covid-19 booster shots

Public Health Officials Concerned Over Booster Shot Lag

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Approximately 3 million people have received COVID-19 booster shots as of November 5, according to the Department of Public Health, but some officials are warning of a potential COVID-19 surge this upcoming Winter.

Infectious disease doctors are urging people who are eligible for booster shots to get one.

“There's just a bunch of viruses that like to interrupt our holiday plans in the winter, but we will be prepared and one of those new ones to the party is now COVID-19,” UC San Diego Chief of Infectious Diseases, Dr. Davey Smith said.

Some people want to receive a booster shot immediately but are confused as to where to get one.

“I feel frustrated, I put in all the information then it says, 'Sorry, we can’t process your order at this time,” San Diegan Guy McDonald said.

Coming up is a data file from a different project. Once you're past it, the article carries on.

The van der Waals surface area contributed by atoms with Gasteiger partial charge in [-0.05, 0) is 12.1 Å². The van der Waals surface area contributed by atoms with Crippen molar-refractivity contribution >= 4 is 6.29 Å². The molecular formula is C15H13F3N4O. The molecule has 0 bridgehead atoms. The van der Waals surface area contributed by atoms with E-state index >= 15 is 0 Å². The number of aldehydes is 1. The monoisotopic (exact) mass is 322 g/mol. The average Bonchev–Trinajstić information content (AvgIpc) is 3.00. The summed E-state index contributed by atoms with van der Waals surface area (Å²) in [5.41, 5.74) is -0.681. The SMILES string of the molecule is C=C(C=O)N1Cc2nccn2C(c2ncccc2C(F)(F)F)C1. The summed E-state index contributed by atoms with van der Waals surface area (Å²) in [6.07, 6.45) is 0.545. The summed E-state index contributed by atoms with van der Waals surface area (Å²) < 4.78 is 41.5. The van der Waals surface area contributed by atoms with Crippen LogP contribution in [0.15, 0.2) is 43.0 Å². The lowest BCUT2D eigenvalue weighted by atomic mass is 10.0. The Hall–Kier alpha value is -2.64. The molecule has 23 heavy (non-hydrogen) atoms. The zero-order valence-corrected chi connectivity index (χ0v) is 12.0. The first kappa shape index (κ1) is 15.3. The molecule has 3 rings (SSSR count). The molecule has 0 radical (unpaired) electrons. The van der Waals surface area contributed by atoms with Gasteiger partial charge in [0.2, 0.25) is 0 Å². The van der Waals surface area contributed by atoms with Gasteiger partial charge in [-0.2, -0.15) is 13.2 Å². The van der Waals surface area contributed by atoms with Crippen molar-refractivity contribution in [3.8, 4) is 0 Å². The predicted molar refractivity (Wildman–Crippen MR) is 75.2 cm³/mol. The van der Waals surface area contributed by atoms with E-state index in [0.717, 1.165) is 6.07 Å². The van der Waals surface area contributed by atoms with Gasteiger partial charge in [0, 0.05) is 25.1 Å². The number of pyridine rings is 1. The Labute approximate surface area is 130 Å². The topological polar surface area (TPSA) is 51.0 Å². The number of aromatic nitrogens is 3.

However, some San Diegans who are fully vaccinated said they will get a booster, but they feel it is too soon.

“I got both shots. I’m fully vaccinated, and my family is fully vaccinated, but I feel like getting the booster right now might be a little too much, too soon,” San Diegan Robin Watson said.  

Almost 100 million people are eligible for a COVID-19 booster shot nationwide.

“If you received the Moderna vaccine or the Pfizer vaccine then you're eligible for a boost if you're more than six months out, if you're over 65, if you have underlying medical conditions, or if you live or work in high-risk places, live in a long-term care facility. And if you're one of the 15 million who got Johnson & Johnson, there's a booster plan for you as well, over two months and you're eligible for a boost,” CDC Director Dr. Rochelle Walensky said.

Some public health officials remain optimistic that those in vulnerable groups get a booster shot before the Winter brings about a potential surge in cases.

“I hope that they're saying, 'Give it a little more time,' and will do it before winter hits. I really worry about after Thanksgiving, it’s basically the week after thanksgiving where everything gets tough for respiratory diseases such as influenza and COVID-19,” Dr. Smith said.

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